Adolescence "is one of the best moments to teach a better way for boys and girls," Quintanilla says. "The younger we can do that the better."
The Ministry of Health has recognized maternal health as one of its top priorities, and has increased efforts to help rural women deliver their babies in health institutions and to help community health workers distribute contraceptives in isolated areas. Yet, a 2006 law criminalized abortion in all circumstances, even to save the life of the mother.
So Quintanilla is arming health advocates with evidence from research to help government officials understand more about women's health issues.
For example, PATH is gathering data from a study of rural girls who got pregnant early and those who did not to discover what factors influenced the difference.
PATH is also working with the Ministry of Health to strengthen the ability of health workers to respond to violence against women. And they're setting up a mobile-phone text-messaging system to alert health workers to pregnant women and adolescents who are showing signs of complications.
But beyond money and technology, efforts to improve rural women's health will not work unless they address the underlying issues of inequality, says Quintanilla.
Quintanilla, who has three daughters of her own, says being able to decide, "by themselves, about their lives, about their bodies," is a right they need to have. Having opportunities and the ability to do what they want — to study, to get married or not — that, she says, "is huge."
IN THE MEANTIME, Nicaragua has found one relatively inexpensive but effective way to help women have babies safely: Red Nacional de Casas Maternas, a grass-roots network of maternity homes that are near hospital and offer rural mothers a safe place to stay before and after delivery, free of charge.
The Ministry of Health provides all medical care and an average of about 75 cents a day to each woman for basic nutrition. Mothers are asked to make a small contribution of money or raw goods to help cover expenses. But the women who have no money, and they are the majority, pay nothing.
As a result, most of the country's 79 casas maternas run on a deficit. So they are trying to establish small, individually administered businesses like laundromats or cafeterias to become self-sustaining. When times are tough, employees will bring food from home to share, and pregnant women sometimes have to sleep two in a bed or on pads on the floor. Turning away mothers in need is not an option, says Casas Maternas national coordinator Francisca del Carmen Espinoza Ortiz. Despite the lack of money, the casas maternas' work under Espinoza's leadership was honored in 2009 by the United Nations Population Fund.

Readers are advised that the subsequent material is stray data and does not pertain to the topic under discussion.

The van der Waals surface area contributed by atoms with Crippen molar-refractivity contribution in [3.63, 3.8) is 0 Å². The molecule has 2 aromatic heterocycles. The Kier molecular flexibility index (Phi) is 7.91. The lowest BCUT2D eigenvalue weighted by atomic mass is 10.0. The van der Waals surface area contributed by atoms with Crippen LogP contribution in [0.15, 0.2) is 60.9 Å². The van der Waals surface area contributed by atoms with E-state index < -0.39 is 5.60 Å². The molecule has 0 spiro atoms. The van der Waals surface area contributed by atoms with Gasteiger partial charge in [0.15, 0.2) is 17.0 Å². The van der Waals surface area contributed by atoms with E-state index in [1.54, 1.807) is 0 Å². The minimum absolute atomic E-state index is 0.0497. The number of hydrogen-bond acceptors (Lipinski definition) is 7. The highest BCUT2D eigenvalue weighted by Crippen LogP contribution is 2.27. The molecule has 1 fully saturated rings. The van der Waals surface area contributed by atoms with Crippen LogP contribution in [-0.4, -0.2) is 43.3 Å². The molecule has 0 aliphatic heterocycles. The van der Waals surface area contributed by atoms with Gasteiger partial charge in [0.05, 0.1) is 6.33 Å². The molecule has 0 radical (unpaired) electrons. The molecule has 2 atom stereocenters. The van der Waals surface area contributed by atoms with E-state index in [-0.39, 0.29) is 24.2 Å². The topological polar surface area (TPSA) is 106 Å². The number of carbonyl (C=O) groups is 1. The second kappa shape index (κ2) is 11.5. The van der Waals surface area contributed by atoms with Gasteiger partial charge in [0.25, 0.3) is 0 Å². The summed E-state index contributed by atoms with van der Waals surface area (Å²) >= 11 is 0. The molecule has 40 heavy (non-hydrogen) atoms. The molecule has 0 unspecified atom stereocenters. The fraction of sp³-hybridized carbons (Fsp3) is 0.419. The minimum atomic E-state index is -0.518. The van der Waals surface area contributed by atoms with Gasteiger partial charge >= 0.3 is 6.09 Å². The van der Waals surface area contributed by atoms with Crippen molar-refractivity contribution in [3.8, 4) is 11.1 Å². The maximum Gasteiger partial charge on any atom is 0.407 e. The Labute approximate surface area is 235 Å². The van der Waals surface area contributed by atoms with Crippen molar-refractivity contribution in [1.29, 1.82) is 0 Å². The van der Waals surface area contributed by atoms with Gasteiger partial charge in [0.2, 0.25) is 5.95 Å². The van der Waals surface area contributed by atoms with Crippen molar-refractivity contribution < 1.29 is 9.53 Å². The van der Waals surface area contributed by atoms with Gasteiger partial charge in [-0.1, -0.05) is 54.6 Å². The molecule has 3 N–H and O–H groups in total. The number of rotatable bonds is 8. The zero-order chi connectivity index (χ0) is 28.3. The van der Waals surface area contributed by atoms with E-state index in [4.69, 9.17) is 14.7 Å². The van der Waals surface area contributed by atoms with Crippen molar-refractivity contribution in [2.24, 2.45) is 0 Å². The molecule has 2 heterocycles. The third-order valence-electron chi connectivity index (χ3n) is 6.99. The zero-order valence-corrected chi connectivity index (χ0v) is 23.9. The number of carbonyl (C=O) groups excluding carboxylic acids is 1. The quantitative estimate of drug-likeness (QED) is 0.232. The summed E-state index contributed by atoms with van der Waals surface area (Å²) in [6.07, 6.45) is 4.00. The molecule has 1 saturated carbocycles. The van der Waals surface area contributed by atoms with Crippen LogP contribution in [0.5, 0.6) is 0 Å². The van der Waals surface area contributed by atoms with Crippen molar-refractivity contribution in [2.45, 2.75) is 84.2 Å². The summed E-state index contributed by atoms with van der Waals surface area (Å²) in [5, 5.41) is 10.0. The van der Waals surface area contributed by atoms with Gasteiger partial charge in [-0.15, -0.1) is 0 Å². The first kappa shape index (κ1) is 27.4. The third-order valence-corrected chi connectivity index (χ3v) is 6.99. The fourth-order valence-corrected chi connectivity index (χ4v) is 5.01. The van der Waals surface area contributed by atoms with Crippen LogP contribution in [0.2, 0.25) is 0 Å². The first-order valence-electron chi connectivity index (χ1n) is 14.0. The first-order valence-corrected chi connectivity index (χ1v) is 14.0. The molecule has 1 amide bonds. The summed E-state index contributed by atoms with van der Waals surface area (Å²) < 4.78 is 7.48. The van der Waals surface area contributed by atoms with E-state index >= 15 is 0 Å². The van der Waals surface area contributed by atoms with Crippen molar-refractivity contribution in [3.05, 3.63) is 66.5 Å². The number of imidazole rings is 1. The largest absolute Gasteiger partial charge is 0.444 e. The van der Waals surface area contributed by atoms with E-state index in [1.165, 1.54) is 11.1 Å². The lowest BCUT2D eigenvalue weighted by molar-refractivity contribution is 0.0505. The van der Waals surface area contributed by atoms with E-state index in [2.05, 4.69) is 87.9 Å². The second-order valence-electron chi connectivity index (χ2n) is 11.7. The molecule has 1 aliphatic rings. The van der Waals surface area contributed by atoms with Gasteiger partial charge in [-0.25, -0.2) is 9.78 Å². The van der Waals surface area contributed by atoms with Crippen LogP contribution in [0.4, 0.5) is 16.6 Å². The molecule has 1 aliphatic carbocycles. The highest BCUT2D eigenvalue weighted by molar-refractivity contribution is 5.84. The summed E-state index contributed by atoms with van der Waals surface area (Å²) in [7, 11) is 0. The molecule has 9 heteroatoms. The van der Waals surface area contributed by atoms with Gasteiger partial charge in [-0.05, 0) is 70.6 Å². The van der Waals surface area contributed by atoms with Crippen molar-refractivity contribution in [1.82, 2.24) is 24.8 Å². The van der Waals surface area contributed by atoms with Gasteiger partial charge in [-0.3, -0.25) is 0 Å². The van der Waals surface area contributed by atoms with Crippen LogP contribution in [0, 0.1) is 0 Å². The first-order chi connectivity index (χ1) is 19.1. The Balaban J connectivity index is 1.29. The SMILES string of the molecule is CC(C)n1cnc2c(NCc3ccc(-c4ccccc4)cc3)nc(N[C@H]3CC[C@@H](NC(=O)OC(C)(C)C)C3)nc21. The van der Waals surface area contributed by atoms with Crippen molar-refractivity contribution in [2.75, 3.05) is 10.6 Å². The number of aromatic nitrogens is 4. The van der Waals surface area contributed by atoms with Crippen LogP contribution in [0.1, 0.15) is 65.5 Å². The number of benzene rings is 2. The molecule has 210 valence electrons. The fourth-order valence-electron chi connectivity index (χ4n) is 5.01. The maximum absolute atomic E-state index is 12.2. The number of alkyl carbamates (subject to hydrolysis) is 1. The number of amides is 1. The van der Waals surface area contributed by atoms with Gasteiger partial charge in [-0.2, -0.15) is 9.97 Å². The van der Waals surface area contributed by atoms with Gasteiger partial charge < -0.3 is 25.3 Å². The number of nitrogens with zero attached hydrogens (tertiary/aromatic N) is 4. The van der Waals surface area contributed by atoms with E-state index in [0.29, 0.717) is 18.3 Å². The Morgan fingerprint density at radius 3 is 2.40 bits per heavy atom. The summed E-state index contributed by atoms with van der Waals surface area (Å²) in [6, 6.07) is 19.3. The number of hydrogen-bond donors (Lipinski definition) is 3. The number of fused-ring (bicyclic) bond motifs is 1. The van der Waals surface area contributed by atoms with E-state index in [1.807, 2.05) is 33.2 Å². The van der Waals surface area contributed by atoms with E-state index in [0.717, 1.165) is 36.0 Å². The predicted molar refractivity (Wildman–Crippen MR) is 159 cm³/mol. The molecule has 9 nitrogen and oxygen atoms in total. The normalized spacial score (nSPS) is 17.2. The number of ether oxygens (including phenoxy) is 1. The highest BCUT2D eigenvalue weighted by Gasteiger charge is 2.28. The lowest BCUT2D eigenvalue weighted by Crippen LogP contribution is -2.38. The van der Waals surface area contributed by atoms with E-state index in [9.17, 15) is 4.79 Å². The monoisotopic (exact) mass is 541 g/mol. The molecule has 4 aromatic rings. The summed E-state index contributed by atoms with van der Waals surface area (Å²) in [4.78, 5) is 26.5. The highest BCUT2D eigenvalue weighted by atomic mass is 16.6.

Besides offering mothers temporary refuge, the casas work with traditional birth attendants to identify at-risk women and educate them about health, violence and their rights.
Mothers like Juana Partora Martinez. Now 45, she had her first child at age 15 and earlier this year was preparing to give birth to her 12th.
Outside of Matagalpa, she and her family grow corn and beans, but they sometimes run out of food for the children.
She came to Casa Materna Mary Ann Jackman, an internationally funded nonprofit named in honor of a young Nicaraguan who had helped families displaced by war. Here, expectant mothers slowly sway on wooden rocking chairs in the front room, watching the occasional soap opera or old movie on television. Before an education session, they gather to sing, play games and exercise. The brightly colored walls provide cheer, but the 14-year-old ambulance needs replacing, and money for food has dried up since the recession.
Kitty Madden, a volunteer social worker, says the cost of beans and rice has increased, and some mothers are arriving malnourished.
With every subsequent pregnancy, health risks to these mothers spike. And with fewer resources for each child, it will be harder for the next generation to escape the cycle of poverty.
"It scares you to have more," Martinez says. Knowing those risks, she made the decision that this baby would be "el ultimo," the last one.
At the hospital in La Dalia, 13-year-old Fatima seems just as convinced that her first baby will be her last.
When Fatima found out she was pregnant, she felt insecure and unsure what to do. The baby's father, a married man in her village, offers no support. With four other children, her parents cannot offer much help; she lives with another woman in her village.
Fatima will go to a larger hospital to have her baby by cesarean section. She has hopes that her child will be able to study, get a job and stay out of trouble.
For herself? School seems unlikely. Maybe she'll get a job with someone in her family. But for now, there is the delivery to think about.
With nothing more than a small, black duffel bag and her paperwork, she is off to have her baby, alone.
Kristi Heim is a Seattle Times staff reporter. Erika Schultz is a Times staff photographer.